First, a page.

Peter Struve, 1921

Nonsense, how can you make a revolution without firing squads? Do you expect to dispose of your enemies by disarming yourself? What other means of repression are there? Prisons? Who attaches significance to that during a civil war?

Lenin, October 1917

What is man? He is by no means a finished or harmonious being. No, he is still a highly awkward creature. Man, as an animal, has not evolved by plan but spontaneously, and has accumulated many contradictions. The question of how to educate and regulate, of how to improve and complete the physical and spiritual construction of man, is a colossal problem which can only be conceived on the basis of Socialism. We can construct a railway across the Sahara, we can build the Eiffel Tower and talk directly with New York, but we surely cannot improve man. No, we can! To produce a new, ‘improved version’ of man — that is the future task of Communism. And for that we first have to find out everything about man, his anatomy, his physiology and that part of his physiology which is called his psychology. Man must look at himself and see himself as a raw material, or at best as a semi-manufactured product, and say: ‘At last, my dear homo sapiens, I will work on you.’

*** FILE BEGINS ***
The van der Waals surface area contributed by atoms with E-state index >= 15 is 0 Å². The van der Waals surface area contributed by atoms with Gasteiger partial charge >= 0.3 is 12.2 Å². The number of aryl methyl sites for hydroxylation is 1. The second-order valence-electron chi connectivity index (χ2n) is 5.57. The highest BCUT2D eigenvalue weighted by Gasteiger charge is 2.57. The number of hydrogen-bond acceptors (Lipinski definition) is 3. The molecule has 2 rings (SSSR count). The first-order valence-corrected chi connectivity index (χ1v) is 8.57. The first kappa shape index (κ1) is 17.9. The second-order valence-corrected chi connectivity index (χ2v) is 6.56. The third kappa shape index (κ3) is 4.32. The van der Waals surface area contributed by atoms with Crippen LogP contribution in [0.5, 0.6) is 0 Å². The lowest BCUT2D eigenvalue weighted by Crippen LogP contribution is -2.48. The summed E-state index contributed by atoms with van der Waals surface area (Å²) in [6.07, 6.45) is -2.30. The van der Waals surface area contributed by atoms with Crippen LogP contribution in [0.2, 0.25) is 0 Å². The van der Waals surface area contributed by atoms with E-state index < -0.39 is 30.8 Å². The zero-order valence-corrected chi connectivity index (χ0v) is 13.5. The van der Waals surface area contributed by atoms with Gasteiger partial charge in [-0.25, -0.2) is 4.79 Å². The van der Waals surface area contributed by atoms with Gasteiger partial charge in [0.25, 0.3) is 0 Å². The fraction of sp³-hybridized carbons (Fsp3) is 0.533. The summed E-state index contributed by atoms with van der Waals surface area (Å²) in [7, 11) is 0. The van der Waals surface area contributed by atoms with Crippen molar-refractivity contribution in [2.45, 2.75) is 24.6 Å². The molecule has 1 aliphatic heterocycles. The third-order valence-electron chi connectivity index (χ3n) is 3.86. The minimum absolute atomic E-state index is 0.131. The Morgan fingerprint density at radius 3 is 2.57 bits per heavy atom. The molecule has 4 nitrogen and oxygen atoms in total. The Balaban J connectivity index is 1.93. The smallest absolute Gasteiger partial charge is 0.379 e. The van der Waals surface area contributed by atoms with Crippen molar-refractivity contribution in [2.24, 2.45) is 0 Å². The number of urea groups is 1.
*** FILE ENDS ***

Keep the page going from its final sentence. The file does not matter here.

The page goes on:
From A.R. Luria’s The Mind of a Mnemonist

The Mind of a Mnemonist is about an otherwise ordinary man, S., with an extreme eidetic memory, able to remember completely random strings of numbers and characters for years on end. Though he sometimes omits items in the sequences, he never misremembers or falsely adds one, as he seems to have intuitively developed a memory palace technique based on overwhelming synaesthetic associations. If he misses an item, it’s because it was quite literally overlooked in the visual framework. Here he is explaining how he “overlooked” some words in a list while repeating them:

I put the image of the pencil near a fence .. . the one
down the street, you know. But what happened was
that the image fused with that of the fence and I walked
right on past without noticing it. The same thing happened with the word egg. I had put it up against a
white wall and it blended in with the background. How
could I possibly spot a white egg up against a white
wall? Now take the word blimp. That’s something gray,
so it blended in with the gray of the pavement . . .
Banner, of course, means the Red Banner. But, you
know, the building which houses the Moscow City
Soviet of Workers’ Deputies is also red, and since I’d
put the banner close to one of the walls of the building
I just walked on without seeing it.. . Then there’s the
word putamen. I don’t know what this means, but it’s
such a dark word that I couldn’t see it . . . and, be-
sides, the street lamp was quite a distance away . . .

The cost of his prodigious memory is a verbal literalism that incapacitates his ability to appreciate nuance, abstraction, or multiple meanings. Each word only had one concrete, visual meaning summoned up by his mind immediately upon seeing it. Here he is tripping over some lines from Pasternak:

[It] Smiled at a bird-cherry tree, sobbed, drenched
The lacquer of cabs, the tremor of trees . . .*
  Boris Pasternak

He smiled at a bird-cherry tree. This called up an image
of a young man. Then I realized this was taking place
on the Metinskaya in Rezhitsa .. . He smiled at it. But